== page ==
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Working Paper

The Welfare Implications of Alternative Unemployment Insurance Plans

A recent survey of and extension to research on the topic of unemployment insurance (UI) by Tope1 and Welch (1980) focuses on the issue of UI financing. In particular, following Becker (1972), theyare interested in the influence of the experience-rating provisions of the American UI system on a firm’s layoff policy. They suggest that a more complete model of both firms and workers would be a fruitful endeavor, and two efforts of this type have been made by Azariadis (1979) and Brown (1980). This paper investigates a penumbral issue in the UI financing literature: the relationship between experience rating, public and private UI systems, and individual welfare. A public insurance system can never be perfectly experience-rated if the government desires people with different layoff probabilities to hold identical insurance policies. A corollary proposition is that a private insurance system, if information is perfect, would always feature fully-rated plans, but the characteristics of these plans may frustrate other public policy goals (e.g., income transfer or maintenance).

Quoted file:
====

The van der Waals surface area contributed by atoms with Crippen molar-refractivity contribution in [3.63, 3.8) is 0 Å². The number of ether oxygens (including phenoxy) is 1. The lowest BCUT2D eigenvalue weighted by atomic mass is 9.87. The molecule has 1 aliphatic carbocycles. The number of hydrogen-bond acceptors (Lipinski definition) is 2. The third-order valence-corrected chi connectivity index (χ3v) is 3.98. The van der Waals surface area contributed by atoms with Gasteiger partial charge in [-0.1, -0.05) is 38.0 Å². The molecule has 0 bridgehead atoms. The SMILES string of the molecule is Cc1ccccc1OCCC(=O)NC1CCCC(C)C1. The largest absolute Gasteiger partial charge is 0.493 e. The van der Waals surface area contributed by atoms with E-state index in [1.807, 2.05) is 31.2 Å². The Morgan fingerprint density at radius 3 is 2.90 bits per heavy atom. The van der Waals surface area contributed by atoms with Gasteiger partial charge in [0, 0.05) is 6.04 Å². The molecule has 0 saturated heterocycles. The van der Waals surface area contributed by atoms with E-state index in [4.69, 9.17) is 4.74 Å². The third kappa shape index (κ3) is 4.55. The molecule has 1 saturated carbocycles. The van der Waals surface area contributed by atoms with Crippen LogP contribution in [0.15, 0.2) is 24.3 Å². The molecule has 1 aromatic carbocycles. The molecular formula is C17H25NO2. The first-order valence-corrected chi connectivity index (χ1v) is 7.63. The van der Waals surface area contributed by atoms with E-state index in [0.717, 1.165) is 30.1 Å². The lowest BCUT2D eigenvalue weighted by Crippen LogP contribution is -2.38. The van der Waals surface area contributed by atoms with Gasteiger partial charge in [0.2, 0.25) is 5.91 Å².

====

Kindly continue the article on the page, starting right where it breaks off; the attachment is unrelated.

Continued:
Suggested Citation

Sniderman, Mark S. 1981. “The Welfare Implications of Alternative Unemployment Insurance Plans.” Federal Reserve Bank of Cleveland, Working Paper No. 81-01.